Getting Support


I need a tripod stand for my iPhone 4.

Fortunately, there’s a nice design for one of these, ready for download on Thingiverse:

A minor problem with this object is, that Bradley Rigdon, the creator of this design, owns a couple of Dimension 3D printers. Since these professional printers automatically print with support material, large overhangs and such are no problem for them. And there are some large overhangs in the iPhone 4 tripod design…

It’s no secret, that the standard MakerBot Cupcake doesn’t have a second extruder for printing support material. Nonetheless, some people (including yours truly) recently started experimenting with Skeinforge’s built-in support stucture feature. It turns out, that these support structures don’t necessarily need a second extruder with dedicated support material.

Keen to experiment, I turned on the support feature in Skeinforge and sliced the downloaded STL (BTW, which needed resizing by factor 25.4, since the original STL was exported in inches).


In the relatively old version of Skeinforge, I still use for several reasons (v2009-11-06), the support settings are part of the Raft preferences:

Bildschirmfoto 2010-10-23 um 21.46.28.png

I printed the generated gcode in white ABS with my -more or less- standard MakerBot.

Removing the support structures after printing is relatively easy as long as you choose “Support on Exterior only” in the above settings.

Besides the relative coarse bottom side (which was likely more a problem with some Skeinforge settings unrelated to the support structure), the main problem with the printed object was the tiny wall on one side. You’ll know which wall I mean and what’s the problem when you compare the following picture with the object’s STL-screenshot above:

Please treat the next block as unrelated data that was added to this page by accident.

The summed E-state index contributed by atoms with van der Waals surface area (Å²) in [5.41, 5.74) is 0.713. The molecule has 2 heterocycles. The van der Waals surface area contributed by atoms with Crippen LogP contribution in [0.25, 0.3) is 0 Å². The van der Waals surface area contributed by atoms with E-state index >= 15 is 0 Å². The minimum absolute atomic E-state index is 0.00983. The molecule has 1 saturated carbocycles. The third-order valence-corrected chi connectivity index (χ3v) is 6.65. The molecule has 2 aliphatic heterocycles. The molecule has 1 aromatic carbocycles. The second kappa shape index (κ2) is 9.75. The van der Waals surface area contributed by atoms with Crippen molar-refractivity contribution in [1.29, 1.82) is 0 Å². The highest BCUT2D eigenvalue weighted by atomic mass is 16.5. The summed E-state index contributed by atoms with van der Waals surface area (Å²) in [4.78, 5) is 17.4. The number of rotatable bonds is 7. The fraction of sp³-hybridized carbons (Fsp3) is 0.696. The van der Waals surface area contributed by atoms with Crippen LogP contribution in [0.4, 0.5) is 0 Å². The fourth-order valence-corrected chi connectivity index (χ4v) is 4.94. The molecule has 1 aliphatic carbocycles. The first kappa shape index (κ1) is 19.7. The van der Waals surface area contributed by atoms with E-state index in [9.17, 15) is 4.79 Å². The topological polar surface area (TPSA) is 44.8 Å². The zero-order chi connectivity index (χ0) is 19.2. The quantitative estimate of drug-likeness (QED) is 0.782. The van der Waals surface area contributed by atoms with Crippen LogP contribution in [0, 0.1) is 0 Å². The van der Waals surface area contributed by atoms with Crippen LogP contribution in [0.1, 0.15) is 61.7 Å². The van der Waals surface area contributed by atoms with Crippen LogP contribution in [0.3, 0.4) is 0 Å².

One thing I learned in the last year, printing 3D objects with my MakerBot: avoid printing single, tall, thin walls in upright position, unless you want to break them away later (intensionally or unintensionally…).

The missing wall on the above object broke away when I tried to attach the object to my iPhone for the first time.

The easiest solution for such a problem is usually to print the object “on its side”, i.e. rotate the whole thing by 90°:

Bildschirmfoto 2010-10-23 um 22.23.31.png

But in this case you’d run right into the next problem: Now you’d need to manage the 90° overhang (marked with the red circle). In order to use Skeinforge’s support structures for that, you’d need to switch the “Support Material Choice” setting to “Support Everywhere” (instead of “Support on Exterior only”). But removing those “inside” supports after printing isn’t easy and the support structures would likely degrade the surface of the rail on the upper side of the object, critical for the fit of the iPhone.

My solution for the dilemma was to print the object only slightly rotated: